How to Create Users in Linux Using the 'useradd' Command

The 'useradd' command adds new users to your Linux system

Create users in Linux using the command line. While many desktop Linux distributions provide a graphical tool for creating users, it is a good idea to learn how to do it from the command line so that you can transfer your skills from one distribution to another without learning new user interfaces.

How to Create a User

The following command adds a new user named test to your system:

sudo useradd test 

What happens when this command is run depends on the contents of the configuration file located in /etc/default/useradd.

To view the contents of /etc/default/useradd, run the following command:

sudo nano /etc/default/useradd

The configuration file sets a default shell which in Ubuntu is bin/sh. All the other options are commented out.

User Add Config

The commented-out options allow you to set a default home folder, a group, the number of days after the password has expired before the account becomes disabled, and a default expiry date.

The important thing to glean from the above information is that running the useradd command without any switches may produce different results on different distributions and it is all to do with the settings in the /etc/default/useradd file.

The sudo utility is not installed on every distribution. If it's not installed, log in to an account with appropriate permissions for creating users.

How to Create a User With a Home Directory

The previous example is simple but the user may or may not have been assigned a home directory based on the settings file.

To force the creation of a home directory, use the following command:

useradd -m test

The above command creates a /home/test folder for the user test.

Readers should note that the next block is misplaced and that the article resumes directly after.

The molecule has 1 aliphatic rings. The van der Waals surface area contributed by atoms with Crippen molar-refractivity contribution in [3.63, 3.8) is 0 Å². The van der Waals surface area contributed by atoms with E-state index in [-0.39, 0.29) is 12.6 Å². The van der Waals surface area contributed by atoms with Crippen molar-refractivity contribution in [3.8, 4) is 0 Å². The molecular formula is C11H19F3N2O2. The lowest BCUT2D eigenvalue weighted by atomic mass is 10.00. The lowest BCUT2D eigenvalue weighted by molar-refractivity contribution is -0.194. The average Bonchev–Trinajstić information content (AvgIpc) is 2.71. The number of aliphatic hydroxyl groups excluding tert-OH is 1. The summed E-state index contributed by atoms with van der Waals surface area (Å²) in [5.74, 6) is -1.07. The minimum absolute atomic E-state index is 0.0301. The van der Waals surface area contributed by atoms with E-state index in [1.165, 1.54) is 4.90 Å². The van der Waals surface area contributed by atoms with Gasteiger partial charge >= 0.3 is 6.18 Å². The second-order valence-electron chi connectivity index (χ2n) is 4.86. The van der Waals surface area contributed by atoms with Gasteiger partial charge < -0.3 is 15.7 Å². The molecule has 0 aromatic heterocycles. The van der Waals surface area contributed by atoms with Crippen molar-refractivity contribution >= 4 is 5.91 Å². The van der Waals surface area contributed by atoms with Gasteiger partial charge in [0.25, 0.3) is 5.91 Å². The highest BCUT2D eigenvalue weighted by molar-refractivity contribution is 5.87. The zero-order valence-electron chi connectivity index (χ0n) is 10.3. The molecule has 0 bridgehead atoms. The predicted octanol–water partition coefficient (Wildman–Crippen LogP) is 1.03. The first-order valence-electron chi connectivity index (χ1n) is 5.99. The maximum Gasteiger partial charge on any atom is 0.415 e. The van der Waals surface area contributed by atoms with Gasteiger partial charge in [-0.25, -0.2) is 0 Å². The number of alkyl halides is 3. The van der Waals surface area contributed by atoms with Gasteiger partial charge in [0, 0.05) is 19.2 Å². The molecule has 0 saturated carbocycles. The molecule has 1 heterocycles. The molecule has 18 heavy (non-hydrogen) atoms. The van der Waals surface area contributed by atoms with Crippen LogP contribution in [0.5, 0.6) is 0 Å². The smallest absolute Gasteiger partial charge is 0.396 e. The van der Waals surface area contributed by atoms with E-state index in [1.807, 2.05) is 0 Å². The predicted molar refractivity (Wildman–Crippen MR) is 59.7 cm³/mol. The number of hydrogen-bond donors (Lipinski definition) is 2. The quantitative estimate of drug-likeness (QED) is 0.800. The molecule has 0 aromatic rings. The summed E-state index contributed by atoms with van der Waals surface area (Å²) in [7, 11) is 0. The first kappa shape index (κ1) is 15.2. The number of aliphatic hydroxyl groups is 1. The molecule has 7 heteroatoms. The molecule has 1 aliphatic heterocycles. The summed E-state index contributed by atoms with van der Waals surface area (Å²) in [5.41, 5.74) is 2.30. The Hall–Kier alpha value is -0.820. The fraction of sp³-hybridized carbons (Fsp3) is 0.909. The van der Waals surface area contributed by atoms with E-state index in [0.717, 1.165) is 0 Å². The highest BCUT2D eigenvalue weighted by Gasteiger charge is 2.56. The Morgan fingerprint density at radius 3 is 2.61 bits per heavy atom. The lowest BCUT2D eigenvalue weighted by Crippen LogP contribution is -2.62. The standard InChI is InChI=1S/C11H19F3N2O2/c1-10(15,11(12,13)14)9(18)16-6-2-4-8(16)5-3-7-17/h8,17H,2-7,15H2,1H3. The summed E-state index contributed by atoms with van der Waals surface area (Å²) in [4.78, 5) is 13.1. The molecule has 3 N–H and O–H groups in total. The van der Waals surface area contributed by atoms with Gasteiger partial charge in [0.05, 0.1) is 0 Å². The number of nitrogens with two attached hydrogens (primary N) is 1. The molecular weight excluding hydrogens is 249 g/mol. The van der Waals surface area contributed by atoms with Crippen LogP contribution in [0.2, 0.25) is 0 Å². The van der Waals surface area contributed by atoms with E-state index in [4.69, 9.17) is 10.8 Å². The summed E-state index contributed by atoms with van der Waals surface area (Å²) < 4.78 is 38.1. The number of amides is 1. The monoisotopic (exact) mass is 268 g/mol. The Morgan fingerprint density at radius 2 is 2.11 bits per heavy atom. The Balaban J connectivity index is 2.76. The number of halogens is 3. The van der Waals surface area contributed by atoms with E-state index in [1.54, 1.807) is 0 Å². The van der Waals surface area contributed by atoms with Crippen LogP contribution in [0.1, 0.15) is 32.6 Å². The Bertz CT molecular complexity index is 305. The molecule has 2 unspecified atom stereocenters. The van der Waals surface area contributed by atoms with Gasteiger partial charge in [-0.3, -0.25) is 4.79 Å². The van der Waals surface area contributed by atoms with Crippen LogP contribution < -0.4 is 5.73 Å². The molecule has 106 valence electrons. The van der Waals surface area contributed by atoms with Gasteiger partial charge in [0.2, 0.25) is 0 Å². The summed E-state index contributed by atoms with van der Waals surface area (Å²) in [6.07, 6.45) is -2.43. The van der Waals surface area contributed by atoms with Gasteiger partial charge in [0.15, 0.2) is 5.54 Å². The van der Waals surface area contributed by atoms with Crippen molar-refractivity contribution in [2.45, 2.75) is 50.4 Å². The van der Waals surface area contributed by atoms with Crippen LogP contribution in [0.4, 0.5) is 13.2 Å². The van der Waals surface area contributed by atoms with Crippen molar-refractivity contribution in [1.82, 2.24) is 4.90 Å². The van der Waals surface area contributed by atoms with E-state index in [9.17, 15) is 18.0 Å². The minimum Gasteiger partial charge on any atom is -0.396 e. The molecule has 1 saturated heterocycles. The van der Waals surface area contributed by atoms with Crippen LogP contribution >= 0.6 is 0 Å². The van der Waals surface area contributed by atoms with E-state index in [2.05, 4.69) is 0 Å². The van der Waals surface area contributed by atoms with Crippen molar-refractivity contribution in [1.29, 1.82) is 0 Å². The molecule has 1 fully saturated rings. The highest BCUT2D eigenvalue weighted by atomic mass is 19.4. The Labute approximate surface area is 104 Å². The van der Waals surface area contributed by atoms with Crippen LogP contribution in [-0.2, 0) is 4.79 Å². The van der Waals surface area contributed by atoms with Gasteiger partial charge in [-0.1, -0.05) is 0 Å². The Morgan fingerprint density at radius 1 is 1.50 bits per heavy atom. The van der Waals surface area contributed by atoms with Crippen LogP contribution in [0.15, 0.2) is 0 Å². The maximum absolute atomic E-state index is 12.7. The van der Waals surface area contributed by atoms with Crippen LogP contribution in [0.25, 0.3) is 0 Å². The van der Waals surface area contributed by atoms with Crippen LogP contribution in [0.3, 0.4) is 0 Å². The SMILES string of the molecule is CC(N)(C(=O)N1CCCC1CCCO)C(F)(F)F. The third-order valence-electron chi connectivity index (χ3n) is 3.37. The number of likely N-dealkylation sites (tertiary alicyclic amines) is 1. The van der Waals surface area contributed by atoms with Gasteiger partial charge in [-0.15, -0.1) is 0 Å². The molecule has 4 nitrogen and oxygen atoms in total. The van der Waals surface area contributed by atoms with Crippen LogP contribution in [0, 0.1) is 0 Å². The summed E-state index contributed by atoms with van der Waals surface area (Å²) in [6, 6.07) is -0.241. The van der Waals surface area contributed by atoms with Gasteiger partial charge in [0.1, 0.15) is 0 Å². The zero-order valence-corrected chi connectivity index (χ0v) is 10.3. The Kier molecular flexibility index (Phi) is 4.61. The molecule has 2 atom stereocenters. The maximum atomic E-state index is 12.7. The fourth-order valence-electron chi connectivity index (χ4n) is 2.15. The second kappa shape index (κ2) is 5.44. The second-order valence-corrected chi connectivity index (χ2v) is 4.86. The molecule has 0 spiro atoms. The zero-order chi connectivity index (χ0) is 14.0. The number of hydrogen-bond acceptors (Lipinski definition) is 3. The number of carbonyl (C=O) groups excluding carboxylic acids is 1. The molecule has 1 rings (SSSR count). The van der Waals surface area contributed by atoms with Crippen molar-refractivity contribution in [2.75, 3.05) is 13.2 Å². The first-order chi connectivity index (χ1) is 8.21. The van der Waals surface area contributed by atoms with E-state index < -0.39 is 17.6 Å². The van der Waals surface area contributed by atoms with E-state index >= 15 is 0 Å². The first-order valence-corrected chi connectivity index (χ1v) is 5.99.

Add User With Home

How to Create a User With a Different Home Directory

If you want the user to have a home folder in a different place than the default, use the -d switch.

sudo useradd -m -d /test test

The above command creates a folder called test for user test under the root folder.

Add User With A Different Home

Within the -m switch, the folder may not be created. It depends on the setting in the /etc/login.defs file.

To get this to work without specifying a -m switch, edit the /etc/login.defs file. At the bottom of the file, add the following line:

CREATE_HOME yes

How to Change a User's Password Using Linux

After you create a user with a home folder, change the user's password.

To set a user's password, use the following command:

passwd test

The passwd command allows you to set the test user's password. You will be prompted for the password you wish to use.

Change User Password Linux

How to Switch Users

Test your new user's account by typing the following into a terminal window:

su - test

The above command switches user to the test account and, assuming you created a home folder, you will be placed in the home folder for that user.

Switch User Linux

Create a User With an Expiry Date

If you work in an office and a new contractor is going to be at your office for a short period of time, set an expiry date on their user account. Similarly, if you have family coming to stay, create a user account for that family member that expires after they depart.